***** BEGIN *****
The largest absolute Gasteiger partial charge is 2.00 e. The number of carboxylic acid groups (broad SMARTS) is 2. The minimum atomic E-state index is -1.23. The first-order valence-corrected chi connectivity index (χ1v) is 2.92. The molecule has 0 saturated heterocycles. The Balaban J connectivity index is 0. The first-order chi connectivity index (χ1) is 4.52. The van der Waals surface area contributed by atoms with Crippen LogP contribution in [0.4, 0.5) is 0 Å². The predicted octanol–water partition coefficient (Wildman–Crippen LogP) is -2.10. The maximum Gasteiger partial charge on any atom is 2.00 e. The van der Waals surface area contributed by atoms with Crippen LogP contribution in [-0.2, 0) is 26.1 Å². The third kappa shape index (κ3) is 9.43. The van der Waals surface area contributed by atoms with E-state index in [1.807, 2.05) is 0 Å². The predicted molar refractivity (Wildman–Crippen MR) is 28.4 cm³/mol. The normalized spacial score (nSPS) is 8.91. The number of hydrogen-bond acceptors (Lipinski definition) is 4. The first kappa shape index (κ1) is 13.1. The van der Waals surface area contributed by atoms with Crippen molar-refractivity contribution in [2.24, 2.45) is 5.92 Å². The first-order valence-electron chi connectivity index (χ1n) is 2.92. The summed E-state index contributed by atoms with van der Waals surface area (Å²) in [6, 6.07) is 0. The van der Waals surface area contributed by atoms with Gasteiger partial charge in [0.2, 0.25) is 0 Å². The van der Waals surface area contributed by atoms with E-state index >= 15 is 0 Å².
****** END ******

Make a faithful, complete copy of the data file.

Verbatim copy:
The largest absolute Gasteiger partial charge is 2.00 e. The number of carboxylic acid groups (broad SMARTS) is 2. The minimum atomic E-state index is -1.23. The first-order valence-corrected chi connectivity index (χ1v) is 2.92. The molecule has 0 saturated heterocycles. The Balaban J connectivity index is 0. The first-order chi connectivity index (χ1) is 4.52. The van der Waals surface area contributed by atoms with Crippen LogP contribution in [0.4, 0.5) is 0 Å². The predicted octanol–water partition coefficient (Wildman–Crippen LogP) is -2.10. The maximum Gasteiger partial charge on any atom is 2.00 e. The van der Waals surface area contributed by atoms with Crippen LogP contribution in [-0.2, 0) is 26.1 Å². The third kappa shape index (κ3) is 9.43. The van der Waals surface area contributed by atoms with E-state index in [1.807, 2.05) is 0 Å². The predicted molar refractivity (Wildman–Crippen MR) is 28.4 cm³/mol. The normalized spacial score (nSPS) is 8.91. The number of hydrogen-bond acceptors (Lipinski definition) is 4. The first kappa shape index (κ1) is 13.1. The van der Waals surface area contributed by atoms with Crippen molar-refractivity contribution in [2.24, 2.45) is 5.92 Å². The first-order valence-electron chi connectivity index (χ1n) is 2.92. The summed E-state index contributed by atoms with van der Waals surface area (Å²) in [6, 6.07) is 0. The van der Waals surface area contributed by atoms with Gasteiger partial charge in [0.2, 0.25) is 0 Å². The van der Waals surface area contributed by atoms with E-state index >= 15 is 0 Å².